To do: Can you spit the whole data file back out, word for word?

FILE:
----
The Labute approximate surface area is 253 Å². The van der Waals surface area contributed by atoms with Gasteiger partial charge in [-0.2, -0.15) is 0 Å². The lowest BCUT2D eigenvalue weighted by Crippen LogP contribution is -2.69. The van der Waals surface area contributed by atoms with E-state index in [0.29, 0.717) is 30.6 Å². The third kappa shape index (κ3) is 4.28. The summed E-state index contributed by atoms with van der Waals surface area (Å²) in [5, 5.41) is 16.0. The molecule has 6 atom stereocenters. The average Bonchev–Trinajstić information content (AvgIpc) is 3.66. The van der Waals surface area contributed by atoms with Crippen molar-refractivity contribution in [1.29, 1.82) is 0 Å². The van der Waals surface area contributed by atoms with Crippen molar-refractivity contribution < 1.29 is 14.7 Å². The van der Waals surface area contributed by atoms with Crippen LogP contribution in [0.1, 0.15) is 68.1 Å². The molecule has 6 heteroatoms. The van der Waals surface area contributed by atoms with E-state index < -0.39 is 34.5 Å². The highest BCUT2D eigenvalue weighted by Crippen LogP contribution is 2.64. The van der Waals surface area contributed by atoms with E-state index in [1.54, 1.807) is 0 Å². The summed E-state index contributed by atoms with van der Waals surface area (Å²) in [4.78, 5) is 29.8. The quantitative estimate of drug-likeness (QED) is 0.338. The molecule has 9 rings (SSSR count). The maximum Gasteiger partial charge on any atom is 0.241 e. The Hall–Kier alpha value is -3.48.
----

The Labute approximate surface area is 253 Å². The van der Waals surface area contributed by atoms with Gasteiger partial charge in [-0.2, -0.15) is 0 Å². The lowest BCUT2D eigenvalue weighted by Crippen LogP contribution is -2.69. The van der Waals surface area contributed by atoms with E-state index in [0.29, 0.717) is 30.6 Å². The third kappa shape index (κ3) is 4.28. The summed E-state index contributed by atoms with van der Waals surface area (Å²) in [5, 5.41) is 16.0. The molecule has 6 atom stereocenters. The average Bonchev–Trinajstić information content (AvgIpc) is 3.66. The van der Waals surface area contributed by atoms with Crippen molar-refractivity contribution in [1.29, 1.82) is 0 Å². The van der Waals surface area contributed by atoms with Crippen molar-refractivity contribution < 1.29 is 14.7 Å². The van der Waals surface area contributed by atoms with Crippen LogP contribution in [0.1, 0.15) is 68.1 Å². The molecule has 6 heteroatoms. The van der Waals surface area contributed by atoms with E-state index < -0.39 is 34.5 Å². The highest BCUT2D eigenvalue weighted by Crippen LogP contribution is 2.64. The van der Waals surface area contributed by atoms with E-state index in [1.54, 1.807) is 0 Å². The summed E-state index contributed by atoms with van der Waals surface area (Å²) in [4.78, 5) is 29.8. The quantitative estimate of drug-likeness (QED) is 0.338. The molecule has 9 rings (SSSR count). The maximum Gasteiger partial charge on any atom is 0.241 e. The Hall–Kier alpha value is -3.48.